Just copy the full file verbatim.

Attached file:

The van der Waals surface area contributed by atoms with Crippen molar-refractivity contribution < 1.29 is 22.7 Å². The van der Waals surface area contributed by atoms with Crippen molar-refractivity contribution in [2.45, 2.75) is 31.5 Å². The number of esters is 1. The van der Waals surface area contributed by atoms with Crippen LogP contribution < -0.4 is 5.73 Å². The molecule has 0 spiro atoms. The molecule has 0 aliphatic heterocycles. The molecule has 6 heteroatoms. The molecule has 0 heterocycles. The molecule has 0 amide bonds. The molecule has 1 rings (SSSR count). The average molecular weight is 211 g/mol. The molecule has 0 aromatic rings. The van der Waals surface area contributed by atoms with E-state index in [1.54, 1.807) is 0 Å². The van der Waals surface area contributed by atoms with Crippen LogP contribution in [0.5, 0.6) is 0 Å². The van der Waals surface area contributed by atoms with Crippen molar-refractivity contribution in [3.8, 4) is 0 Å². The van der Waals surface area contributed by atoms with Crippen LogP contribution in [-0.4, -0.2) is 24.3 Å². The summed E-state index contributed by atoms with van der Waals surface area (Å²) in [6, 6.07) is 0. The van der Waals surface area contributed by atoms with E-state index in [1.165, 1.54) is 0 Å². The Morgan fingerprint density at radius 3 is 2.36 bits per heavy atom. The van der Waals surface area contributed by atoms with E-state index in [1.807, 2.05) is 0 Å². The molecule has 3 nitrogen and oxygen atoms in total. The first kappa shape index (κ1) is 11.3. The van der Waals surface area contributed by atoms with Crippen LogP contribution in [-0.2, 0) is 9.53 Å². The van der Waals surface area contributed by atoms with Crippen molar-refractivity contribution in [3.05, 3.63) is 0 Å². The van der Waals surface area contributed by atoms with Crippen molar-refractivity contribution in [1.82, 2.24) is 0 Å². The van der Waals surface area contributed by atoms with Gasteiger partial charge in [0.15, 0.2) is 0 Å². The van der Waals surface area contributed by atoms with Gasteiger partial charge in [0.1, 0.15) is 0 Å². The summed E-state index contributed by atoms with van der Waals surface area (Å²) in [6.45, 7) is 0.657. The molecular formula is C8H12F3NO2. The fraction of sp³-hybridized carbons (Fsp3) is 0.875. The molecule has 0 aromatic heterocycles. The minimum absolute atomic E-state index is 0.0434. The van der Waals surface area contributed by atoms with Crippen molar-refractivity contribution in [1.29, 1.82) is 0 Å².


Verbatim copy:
The van der Waals surface area contributed by atoms with Crippen molar-refractivity contribution < 1.29 is 22.7 Å². The van der Waals surface area contributed by atoms with Crippen molar-refractivity contribution in [2.45, 2.75) is 31.5 Å². The number of esters is 1. The van der Waals surface area contributed by atoms with Crippen LogP contribution < -0.4 is 5.73 Å². The molecule has 0 spiro atoms. The molecule has 0 aliphatic heterocycles. The molecule has 6 heteroatoms. The molecule has 0 heterocycles. The molecule has 0 amide bonds. The molecule has 1 rings (SSSR count). The average molecular weight is 211 g/mol. The molecule has 0 aromatic rings. The van der Waals surface area contributed by atoms with E-state index in [1.54, 1.807) is 0 Å². The van der Waals surface area contributed by atoms with Crippen LogP contribution in [0.5, 0.6) is 0 Å². The van der Waals surface area contributed by atoms with Crippen molar-refractivity contribution in [3.8, 4) is 0 Å². The van der Waals surface area contributed by atoms with Crippen LogP contribution in [-0.4, -0.2) is 24.3 Å². The summed E-state index contributed by atoms with van der Waals surface area (Å²) in [6, 6.07) is 0. The van der Waals surface area contributed by atoms with E-state index in [1.165, 1.54) is 0 Å². The Morgan fingerprint density at radius 3 is 2.36 bits per heavy atom. The van der Waals surface area contributed by atoms with E-state index in [1.807, 2.05) is 0 Å². The molecule has 3 nitrogen and oxygen atoms in total. The first kappa shape index (κ1) is 11.3. The van der Waals surface area contributed by atoms with Crippen LogP contribution in [-0.2, 0) is 9.53 Å². The van der Waals surface area contributed by atoms with Crippen molar-refractivity contribution in [3.05, 3.63) is 0 Å². The van der Waals surface area contributed by atoms with Crippen molar-refractivity contribution in [1.82, 2.24) is 0 Å². The van der Waals surface area contributed by atoms with Gasteiger partial charge in [0.15, 0.2) is 0 Å². The van der Waals surface area contributed by atoms with Gasteiger partial charge in [0.1, 0.15) is 0 Å². The summed E-state index contributed by atoms with van der Waals surface area (Å²) in [6.45, 7) is 0.657. The molecular formula is C8H12F3NO2. The fraction of sp³-hybridized carbons (Fsp3) is 0.875. The molecule has 0 aromatic heterocycles. The minimum absolute atomic E-state index is 0.0434. The van der Waals surface area contributed by atoms with Crippen molar-refractivity contribution in [1.29, 1.82) is 0 Å².